‘Signing RCEP will mean no duties on solar products’

Amit Gupta, director of legal and corporate affairs, Vikram Solar, talks to Down To Earth about the solar industry’s perspective on India joining the Regional Comprehensive Economic Partnership

By Kundan Pandey
Published: Monday 04 November 2019

As Prime Minister Narendra Modi prepares to sign the Regional Comprehensive Economic Partnership (RCEP), Down To Earth spoke to Amit Gupta, director of legal and corporate affairs, Vikram Solar, about why the solar industry was not very enthusiastic about India joining the free trade agreement. Excerpts:

In all probability, the government is going to sign the RCEP agreement this week. What is your take on this?

India’s trade deficit with China — $57 billion in 2018 (Source: Union Ministry of Commerce, Government of India) — is already very high.

If India signs the RCEP agreement for free trade without ensuring enough safeguards to restrict a surge in imports, the Indian market would be flooded by Chinese imports. This might decimate the Indian manufacturing sector, which is already bleeding.

An industry depends on the critical balance of domestic market and exports. Cheap imports are an existential threat to the domestic market of a country.

Is China the biggest threat to India’s solar industry? India's local industry had not been able to compete with Chinese solar panel manufacturers in the past as well. What is the fear this time?

China already dominates the solar photovoltaic (PV) market in India as its share is around 85-90 per cent. The Union Ministry of New and Renewable Energy has recommended levying Basic Customs Duty (BCD) on imports of solar PV cells and modules.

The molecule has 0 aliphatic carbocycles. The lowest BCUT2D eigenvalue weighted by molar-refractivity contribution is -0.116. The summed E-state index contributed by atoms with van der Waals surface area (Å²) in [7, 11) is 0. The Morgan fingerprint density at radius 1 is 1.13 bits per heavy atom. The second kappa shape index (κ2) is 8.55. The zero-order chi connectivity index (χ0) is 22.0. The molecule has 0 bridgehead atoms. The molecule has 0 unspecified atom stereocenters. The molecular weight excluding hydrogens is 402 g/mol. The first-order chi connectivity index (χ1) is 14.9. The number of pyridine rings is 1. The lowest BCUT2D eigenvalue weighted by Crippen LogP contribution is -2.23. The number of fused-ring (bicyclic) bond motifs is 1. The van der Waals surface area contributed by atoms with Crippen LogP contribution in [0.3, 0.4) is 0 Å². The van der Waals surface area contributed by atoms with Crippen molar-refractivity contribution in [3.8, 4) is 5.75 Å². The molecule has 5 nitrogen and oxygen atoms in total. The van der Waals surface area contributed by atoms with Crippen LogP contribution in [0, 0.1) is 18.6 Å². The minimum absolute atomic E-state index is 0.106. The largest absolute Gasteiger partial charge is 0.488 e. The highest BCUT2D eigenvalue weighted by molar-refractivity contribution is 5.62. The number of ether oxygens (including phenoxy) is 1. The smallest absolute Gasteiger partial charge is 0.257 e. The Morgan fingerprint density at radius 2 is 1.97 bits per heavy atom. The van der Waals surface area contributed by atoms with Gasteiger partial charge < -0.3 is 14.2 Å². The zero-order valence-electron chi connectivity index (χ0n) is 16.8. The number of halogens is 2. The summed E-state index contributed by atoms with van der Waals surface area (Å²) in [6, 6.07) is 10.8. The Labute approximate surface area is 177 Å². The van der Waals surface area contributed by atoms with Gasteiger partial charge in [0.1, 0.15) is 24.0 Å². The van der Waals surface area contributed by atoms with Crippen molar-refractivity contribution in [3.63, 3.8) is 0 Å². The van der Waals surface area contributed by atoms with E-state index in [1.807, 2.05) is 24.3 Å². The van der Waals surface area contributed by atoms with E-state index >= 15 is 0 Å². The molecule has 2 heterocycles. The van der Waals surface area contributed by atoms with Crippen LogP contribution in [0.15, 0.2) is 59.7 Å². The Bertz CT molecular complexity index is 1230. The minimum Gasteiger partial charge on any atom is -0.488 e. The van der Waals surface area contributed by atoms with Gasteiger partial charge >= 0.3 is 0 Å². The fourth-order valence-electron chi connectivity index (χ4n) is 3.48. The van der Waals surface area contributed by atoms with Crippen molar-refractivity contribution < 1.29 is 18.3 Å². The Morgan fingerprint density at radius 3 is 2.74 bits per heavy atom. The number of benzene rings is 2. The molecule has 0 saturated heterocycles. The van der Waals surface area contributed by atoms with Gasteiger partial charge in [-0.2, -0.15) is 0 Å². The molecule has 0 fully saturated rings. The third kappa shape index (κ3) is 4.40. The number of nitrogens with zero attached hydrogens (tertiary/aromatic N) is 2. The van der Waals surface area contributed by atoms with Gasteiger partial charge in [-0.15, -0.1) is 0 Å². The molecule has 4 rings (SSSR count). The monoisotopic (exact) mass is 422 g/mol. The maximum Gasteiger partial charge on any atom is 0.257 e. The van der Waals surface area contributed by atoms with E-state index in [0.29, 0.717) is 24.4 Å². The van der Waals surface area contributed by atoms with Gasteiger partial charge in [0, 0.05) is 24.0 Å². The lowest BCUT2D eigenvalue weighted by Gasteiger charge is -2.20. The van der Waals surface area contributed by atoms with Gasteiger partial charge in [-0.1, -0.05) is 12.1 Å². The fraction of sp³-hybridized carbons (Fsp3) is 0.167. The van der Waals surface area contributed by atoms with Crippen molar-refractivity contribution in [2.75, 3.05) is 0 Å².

If India signs RCEP, it will not be able to impose BCD on imports of PV cells and modules in the future.  

India has imposed temporary tariffs on Chinese solar products. But there is no sign of revival of the local industry. Why?

India imposed Safeguard Duty (SGD) on the import of solar PV cells and modules in July 2018. It did not lead to desired results because of many reasons.

First, SGD was levied for only two years — a short time frame: At least 18 months are required to establish a cell-module manufacturing facility. So you require at least five years of tariffs to incentivise manufacturing facilities to start new facilities.  

Second, there was a pass through clause under the power purchase agreement for projects which were auctioned before July 31, 2018. Hence, developers were allowed to claim the duty pass through only if they used the imported modules.

For projects which were auctioned after July 31, 2018, developers planned to procure modules during the later stages of project commissioning as duty would be reduced at that time.

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